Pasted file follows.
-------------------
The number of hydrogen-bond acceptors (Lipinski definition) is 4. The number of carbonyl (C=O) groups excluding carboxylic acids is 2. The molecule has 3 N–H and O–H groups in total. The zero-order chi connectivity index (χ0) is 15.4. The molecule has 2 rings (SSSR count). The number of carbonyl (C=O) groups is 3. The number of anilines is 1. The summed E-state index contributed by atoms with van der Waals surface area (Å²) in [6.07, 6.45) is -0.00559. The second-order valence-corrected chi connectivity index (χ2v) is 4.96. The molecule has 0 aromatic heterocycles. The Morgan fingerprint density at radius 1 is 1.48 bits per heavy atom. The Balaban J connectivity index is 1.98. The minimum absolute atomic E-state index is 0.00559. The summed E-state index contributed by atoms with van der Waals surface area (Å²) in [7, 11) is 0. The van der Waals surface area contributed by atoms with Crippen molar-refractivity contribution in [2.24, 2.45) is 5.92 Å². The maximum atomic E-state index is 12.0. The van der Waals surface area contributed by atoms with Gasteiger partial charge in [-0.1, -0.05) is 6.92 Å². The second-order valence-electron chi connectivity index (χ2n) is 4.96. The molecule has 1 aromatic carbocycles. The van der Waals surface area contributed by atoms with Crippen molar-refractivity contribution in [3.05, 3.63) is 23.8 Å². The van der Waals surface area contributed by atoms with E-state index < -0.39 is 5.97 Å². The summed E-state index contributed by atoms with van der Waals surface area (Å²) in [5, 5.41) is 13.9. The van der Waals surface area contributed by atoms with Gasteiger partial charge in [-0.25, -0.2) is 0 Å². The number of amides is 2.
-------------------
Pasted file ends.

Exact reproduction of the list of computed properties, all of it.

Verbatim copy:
The number of hydrogen-bond acceptors (Lipinski definition) is 4. The number of carbonyl (C=O) groups excluding carboxylic acids is 2. The molecule has 3 N–H and O–H groups in total. The zero-order chi connectivity index (χ0) is 15.4. The molecule has 2 rings (SSSR count). The number of carbonyl (C=O) groups is 3. The number of anilines is 1. The summed E-state index contributed by atoms with van der Waals surface area (Å²) in [6.07, 6.45) is -0.00559. The second-order valence-corrected chi connectivity index (χ2v) is 4.96. The molecule has 0 aromatic heterocycles. The Morgan fingerprint density at radius 1 is 1.48 bits per heavy atom. The Balaban J connectivity index is 1.98. The minimum absolute atomic E-state index is 0.00559. The summed E-state index contributed by atoms with van der Waals surface area (Å²) in [7, 11) is 0. The van der Waals surface area contributed by atoms with Crippen molar-refractivity contribution in [2.24, 2.45) is 5.92 Å². The maximum atomic E-state index is 12.0. The van der Waals surface area contributed by atoms with Gasteiger partial charge in [-0.1, -0.05) is 6.92 Å². The second-order valence-electron chi connectivity index (χ2n) is 4.96. The molecule has 1 aromatic carbocycles. The van der Waals surface area contributed by atoms with Crippen molar-refractivity contribution in [3.05, 3.63) is 23.8 Å². The van der Waals surface area contributed by atoms with E-state index < -0.39 is 5.97 Å². The summed E-state index contributed by atoms with van der Waals surface area (Å²) in [5, 5.41) is 13.9. The van der Waals surface area contributed by atoms with Gasteiger partial charge in [-0.25, -0.2) is 0 Å². The number of amides is 2.